XENOBLADE CHRONICLES: DEFINITIVE EDITION / DEVELOPER: MONOLITH SOFT / PUBLISHER: NINTENDO / PLATFORM: SWITCH / RELEASE DATE: OUT NOW
If you’ve played the last two editions of Smash Bros. and wondered to yourself who the heck this Shulk guy is, well, you're in luck, as one of the best (yet criminally overlooked) open-world JRPG series gets its origin story remastered on the Switch. Originally released in 2010 on the Wii, and then as the first exclusive game to come out on the 3DS XL, it’s had an indirect sequel (Xenoblade Chronicles X on the Wii U) and a direct sequel (the amazing Xenoblade Chronicles 2 on the
Switch). It’s also part of the Xeno meta-series dating back to Xenogears on the original PlayStation in 1998. History lesson over, let's jump straight into the first Chronicle.
The story is a sci-fi / fantasy with plenty of religious overtones, evidenced by the opening scene as two giant titans, the Bionis and the Mechonis (representing good and evil), battle to the death, their bodies eventually becoming inhabited by various life forms. Biological creatures reside on The Bionis, whereas the Mechonis is home to the mechanical Mechons - nice easy names that everyone can remember. The protagonist, Shulk, is a researcher of a legendary sword called the Monado, which has been vital in the defence against the Mechons. However, few can control or understand its power...
Gameplay is in the style of an MMORPG, in that battles are in real-time, powers have cooldowns, and you just control one character at a time, offering basic real-time instructions to other members of your party. The mechanics of battle, however, are somewhat unique, favouring status conditions and positioning over the elemental combos that the sequel offers. There’ll be attacks that only do damage from the back or side, so you need another member of your team to be used as a distraction. You inflict various status, such as “topple” which leaves opponents more vulnerable, and if you chain the status attacks in the right order, you’ll do some serious damage. Lack of control over the rest of your party can be frustrating at times, when for someone reason they’re just not hitting the attack you require, but battles are so fast-paced with the need to constantly swap between different attacks that there wouldn’t be any way to control your partners. The exception is when your party
hits a chain attack, where time slows down and you briefly control each party member to pull off a devastating combo. Obviously, eventually Shulk becomes the guy who wields the Monado. Once this happens, other than becoming a lot more powerful, the sword's precognitive powers become vital parts of gameplay, giving you the chance to tell a comrade to move out the way before they’re killed in battle.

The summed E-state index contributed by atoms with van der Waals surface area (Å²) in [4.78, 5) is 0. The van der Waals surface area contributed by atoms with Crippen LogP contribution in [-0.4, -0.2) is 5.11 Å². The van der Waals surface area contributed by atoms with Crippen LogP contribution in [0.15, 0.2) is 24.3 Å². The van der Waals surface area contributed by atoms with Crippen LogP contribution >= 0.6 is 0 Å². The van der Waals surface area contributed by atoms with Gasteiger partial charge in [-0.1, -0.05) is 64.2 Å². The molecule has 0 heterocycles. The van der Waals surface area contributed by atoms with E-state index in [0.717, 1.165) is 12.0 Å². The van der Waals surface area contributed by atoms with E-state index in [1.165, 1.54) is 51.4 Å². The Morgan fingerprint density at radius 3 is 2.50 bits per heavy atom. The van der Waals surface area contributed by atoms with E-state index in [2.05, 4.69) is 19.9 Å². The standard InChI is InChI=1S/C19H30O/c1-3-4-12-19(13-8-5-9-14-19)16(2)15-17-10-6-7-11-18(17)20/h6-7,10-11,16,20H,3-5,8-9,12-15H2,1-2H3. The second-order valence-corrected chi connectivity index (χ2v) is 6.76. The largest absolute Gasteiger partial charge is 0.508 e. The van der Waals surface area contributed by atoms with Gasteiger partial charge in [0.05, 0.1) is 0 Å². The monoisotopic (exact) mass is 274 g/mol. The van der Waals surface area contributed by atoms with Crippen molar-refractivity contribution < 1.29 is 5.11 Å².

Outside of battles, there is a gigantic gorgeous world to explore, broken down into large areas. You’re generally rewarded for exploration by ticking off side quests and finding useful items. Side quests themselves are fairly meaningless in terms of story content and fun - they’re usually just fetch quests that don’t offer any kind of character development or challenge. They are, however, very easy to pick up, and will just auto-complete once you’ve achieved the objective, rather than making you go back to the person who issued the quest.
It would have been so easy for Monolith Soft to do what a lot of remasters have done, and just sharpen the image a bit. However, that’s not generally how Nintendo-published titles work, and they’ve gone above and beyond with this one - character models, voice work, environments and even the soundtrack have all been revisited to make a stunning game. The original XC was one of the most beautiful games on the Wii, but it was unfortunately violated by modern TVs; this edition finally does it justice. On top of all this, they’ve added some quest-related quality of life improvements as well as Xenoblade Chronicles: Future Connected, an extra epilogue story that takes place a year after the main game.
“Definitive Edition” this most certainly is. It’s not the best the Xenoblade game on the Switch, but that’s more of a compliment to its sequel than a criticism of this release. Xenoblade Chronicles is a masterpiece of an RPG in every way. If you haven’t played it yet, or even if you have, you need to play this version.